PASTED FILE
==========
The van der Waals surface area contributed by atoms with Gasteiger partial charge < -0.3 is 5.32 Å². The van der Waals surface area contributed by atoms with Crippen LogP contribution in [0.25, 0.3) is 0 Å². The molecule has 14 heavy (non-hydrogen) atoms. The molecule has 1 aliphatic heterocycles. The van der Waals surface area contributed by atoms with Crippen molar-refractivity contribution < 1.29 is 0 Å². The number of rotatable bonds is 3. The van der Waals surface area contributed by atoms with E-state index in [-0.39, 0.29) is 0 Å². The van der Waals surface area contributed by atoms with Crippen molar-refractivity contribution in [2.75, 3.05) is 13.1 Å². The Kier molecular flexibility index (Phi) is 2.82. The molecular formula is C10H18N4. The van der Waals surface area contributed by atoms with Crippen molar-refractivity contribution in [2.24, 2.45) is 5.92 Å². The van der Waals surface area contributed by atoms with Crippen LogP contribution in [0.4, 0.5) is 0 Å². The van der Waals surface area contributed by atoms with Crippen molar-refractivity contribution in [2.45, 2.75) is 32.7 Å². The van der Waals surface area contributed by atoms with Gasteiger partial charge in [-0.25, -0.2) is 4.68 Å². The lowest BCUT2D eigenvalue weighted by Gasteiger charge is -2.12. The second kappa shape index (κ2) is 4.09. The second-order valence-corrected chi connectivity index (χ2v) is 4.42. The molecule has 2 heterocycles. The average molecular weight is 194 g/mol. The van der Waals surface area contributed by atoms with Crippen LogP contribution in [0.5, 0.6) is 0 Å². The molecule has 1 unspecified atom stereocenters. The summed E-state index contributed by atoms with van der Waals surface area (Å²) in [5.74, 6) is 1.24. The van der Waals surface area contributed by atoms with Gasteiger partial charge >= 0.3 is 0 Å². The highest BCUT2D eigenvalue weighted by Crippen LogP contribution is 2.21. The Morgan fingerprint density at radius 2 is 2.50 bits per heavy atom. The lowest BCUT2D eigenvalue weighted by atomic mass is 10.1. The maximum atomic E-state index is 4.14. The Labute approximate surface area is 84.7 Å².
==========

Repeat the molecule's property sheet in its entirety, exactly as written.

The van der Waals surface area contributed by atoms with Gasteiger partial charge < -0.3 is 5.32 Å². The van der Waals surface area contributed by atoms with Crippen LogP contribution in [0.25, 0.3) is 0 Å². The molecule has 14 heavy (non-hydrogen) atoms. The molecule has 1 aliphatic heterocycles. The van der Waals surface area contributed by atoms with Crippen molar-refractivity contribution < 1.29 is 0 Å². The number of rotatable bonds is 3. The van der Waals surface area contributed by atoms with E-state index in [-0.39, 0.29) is 0 Å². The van der Waals surface area contributed by atoms with Crippen molar-refractivity contribution in [2.75, 3.05) is 13.1 Å². The Kier molecular flexibility index (Phi) is 2.82. The molecular formula is C10H18N4. The van der Waals surface area contributed by atoms with Crippen molar-refractivity contribution in [2.24, 2.45) is 5.92 Å². The van der Waals surface area contributed by atoms with Crippen LogP contribution in [0.4, 0.5) is 0 Å². The van der Waals surface area contributed by atoms with Crippen molar-refractivity contribution in [2.45, 2.75) is 32.7 Å². The van der Waals surface area contributed by atoms with Gasteiger partial charge in [-0.25, -0.2) is 4.68 Å². The lowest BCUT2D eigenvalue weighted by Gasteiger charge is -2.12. The second kappa shape index (κ2) is 4.09. The second-order valence-corrected chi connectivity index (χ2v) is 4.42. The molecule has 2 heterocycles. The average molecular weight is 194 g/mol. The van der Waals surface area contributed by atoms with Crippen LogP contribution in [0.5, 0.6) is 0 Å². The molecule has 1 unspecified atom stereocenters. The summed E-state index contributed by atoms with van der Waals surface area (Å²) in [5.74, 6) is 1.24. The van der Waals surface area contributed by atoms with Gasteiger partial charge >= 0.3 is 0 Å². The highest BCUT2D eigenvalue weighted by Crippen LogP contribution is 2.21. The Morgan fingerprint density at radius 2 is 2.50 bits per heavy atom. The lowest BCUT2D eigenvalue weighted by atomic mass is 10.1. The maximum atomic E-state index is 4.14. The Labute approximate surface area is 84.7 Å².